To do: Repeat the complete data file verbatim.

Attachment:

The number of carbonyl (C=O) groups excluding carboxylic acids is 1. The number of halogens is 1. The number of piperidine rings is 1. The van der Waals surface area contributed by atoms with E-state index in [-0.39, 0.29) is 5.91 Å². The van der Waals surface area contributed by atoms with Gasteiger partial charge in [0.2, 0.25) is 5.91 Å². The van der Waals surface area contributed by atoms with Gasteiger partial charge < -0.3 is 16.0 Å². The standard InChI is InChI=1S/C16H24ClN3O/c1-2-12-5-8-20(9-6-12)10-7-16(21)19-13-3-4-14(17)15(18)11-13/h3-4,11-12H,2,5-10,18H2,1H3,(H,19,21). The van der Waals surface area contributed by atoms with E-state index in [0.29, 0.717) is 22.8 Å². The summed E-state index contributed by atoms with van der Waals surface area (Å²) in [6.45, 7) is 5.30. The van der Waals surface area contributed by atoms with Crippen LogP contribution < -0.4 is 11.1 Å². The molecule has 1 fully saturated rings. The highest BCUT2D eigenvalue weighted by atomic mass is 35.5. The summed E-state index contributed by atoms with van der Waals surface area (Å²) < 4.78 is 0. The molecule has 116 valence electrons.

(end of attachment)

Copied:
The number of carbonyl (C=O) groups excluding carboxylic acids is 1. The number of halogens is 1. The number of piperidine rings is 1. The van der Waals surface area contributed by atoms with E-state index in [-0.39, 0.29) is 5.91 Å². The van der Waals surface area contributed by atoms with Gasteiger partial charge in [0.2, 0.25) is 5.91 Å². The van der Waals surface area contributed by atoms with Gasteiger partial charge < -0.3 is 16.0 Å². The standard InChI is InChI=1S/C16H24ClN3O/c1-2-12-5-8-20(9-6-12)10-7-16(21)19-13-3-4-14(17)15(18)11-13/h3-4,11-12H,2,5-10,18H2,1H3,(H,19,21). The van der Waals surface area contributed by atoms with E-state index in [0.29, 0.717) is 22.8 Å². The summed E-state index contributed by atoms with van der Waals surface area (Å²) in [6.45, 7) is 5.30. The van der Waals surface area contributed by atoms with Crippen LogP contribution < -0.4 is 11.1 Å². The molecule has 1 fully saturated rings. The highest BCUT2D eigenvalue weighted by atomic mass is 35.5. The summed E-state index contributed by atoms with van der Waals surface area (Å²) < 4.78 is 0. The molecule has 116 valence electrons.